MIAMI (CBSMiami) – University of Miami Rosenstiel School scientists saved more than 1,000 corals from the deep dredge at PortMiami.
“We’ve been diving to save as many corals as we could at PortMiami,” said coral reef biologist Dr. Andrew Baker with UM’s Rosentiel School of Marine and Atmospheric Science. “We’re trying to rescue as many as we can. These corals are not going to survive the dredging activity, these are valuable corals.
They documented the recovery of 1,200 corals they said they saved from the dredging project that is making the 42 foot deeps channel leading into the port about 8 to 10 feet deeper to accommodate large, wider ships from Panama.
Watch Cynthia Demos’ report, click here.
“These corals were not going to survive the dredging activity,” said Dr. Baker.
Baker said UM just wrapped up the 12 days the school was permitted to dive for the corals. The dredge would allow the largest cargo ships to sail into PortMiami and that would double the amount of cargo at the port.
Clearly, that would boost the economy in South Florida but so too, does coral. That’s why Dr. Baker saof they are collecting the coral for research. He spoke about the particular corals they collected and said, “we think they may be hearty and could help coral reefs in the future with the climate change.”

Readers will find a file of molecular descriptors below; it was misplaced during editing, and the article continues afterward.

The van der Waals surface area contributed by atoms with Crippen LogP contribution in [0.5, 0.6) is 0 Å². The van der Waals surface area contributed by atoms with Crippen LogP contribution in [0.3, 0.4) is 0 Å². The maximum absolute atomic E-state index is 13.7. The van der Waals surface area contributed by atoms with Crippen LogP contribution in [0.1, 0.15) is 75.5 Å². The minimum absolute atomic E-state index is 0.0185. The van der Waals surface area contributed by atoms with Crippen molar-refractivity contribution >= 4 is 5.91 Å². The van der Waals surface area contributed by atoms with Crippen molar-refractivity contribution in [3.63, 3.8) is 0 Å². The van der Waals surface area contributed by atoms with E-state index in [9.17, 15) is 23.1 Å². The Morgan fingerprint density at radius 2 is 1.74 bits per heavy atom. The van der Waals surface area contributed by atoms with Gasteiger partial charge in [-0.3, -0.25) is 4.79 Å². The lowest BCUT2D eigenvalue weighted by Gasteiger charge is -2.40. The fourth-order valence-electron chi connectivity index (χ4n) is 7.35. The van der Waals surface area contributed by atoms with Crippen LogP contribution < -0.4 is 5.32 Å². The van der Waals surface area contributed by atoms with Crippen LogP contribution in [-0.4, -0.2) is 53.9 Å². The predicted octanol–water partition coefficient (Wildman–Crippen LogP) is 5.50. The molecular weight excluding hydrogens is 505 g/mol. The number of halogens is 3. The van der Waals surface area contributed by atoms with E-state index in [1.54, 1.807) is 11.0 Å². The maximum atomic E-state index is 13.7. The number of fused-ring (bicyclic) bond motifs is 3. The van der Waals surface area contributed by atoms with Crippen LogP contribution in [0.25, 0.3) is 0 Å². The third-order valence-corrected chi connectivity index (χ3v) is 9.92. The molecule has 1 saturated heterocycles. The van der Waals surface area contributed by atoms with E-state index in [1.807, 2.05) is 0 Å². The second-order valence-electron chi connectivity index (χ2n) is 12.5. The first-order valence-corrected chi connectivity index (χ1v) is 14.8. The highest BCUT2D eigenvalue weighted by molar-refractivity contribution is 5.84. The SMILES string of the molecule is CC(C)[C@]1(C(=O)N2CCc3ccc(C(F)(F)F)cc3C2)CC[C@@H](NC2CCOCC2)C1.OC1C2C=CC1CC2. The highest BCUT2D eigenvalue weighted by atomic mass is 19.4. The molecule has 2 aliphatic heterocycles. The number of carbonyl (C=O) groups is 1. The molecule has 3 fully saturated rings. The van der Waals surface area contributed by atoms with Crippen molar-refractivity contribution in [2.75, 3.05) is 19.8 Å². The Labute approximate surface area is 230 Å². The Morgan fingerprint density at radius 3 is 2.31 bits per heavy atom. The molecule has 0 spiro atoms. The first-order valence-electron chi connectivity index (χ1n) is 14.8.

Dr. Baker said the corals are especially important.
Baker added that saving corals from the port channel could help the future of South Florida’s coral reefs.
“The corals there are healthy and are surviving in an environment that are sub-optimal,” said Baker. “We think they may be hearty and could help coral reefs in the future with the climate change.”
Already, the majority of the reefs in the Carribbean are gone.
“Unfortunately wer’ve lost 80 percent since the mid 70’s,” said Dr. Baker due to disease, climate change and pollution.
Baker pointed out not only are corals good for the marine environment, they are good for everyone who live or visits.
“They really should be targeted for rescue, they’re good for the economy,” said Baker. “Some have placed the value of healthy coral reefs at around six billion dollars in South Florida,” said Baker. “Reefs sustain tourism, fisheries and protect coast lines, and they do all that for free.”
That’s why research is so important.
Other groups like Coral Morphologic have also gathered coral from the dredge site. That group has already relocated the items to create new reefs. Baker said, “an ocean without any coral would be like land without a rainforest.”
Baker said they hope to replant the corals once their research is done. He said coral reefs are home to more marine species than any marine ecosystem. They are vital. With the results of UM’s research, they hope to find a way to help them live and grow into the future. The dredge started in October and should rap up next summer.
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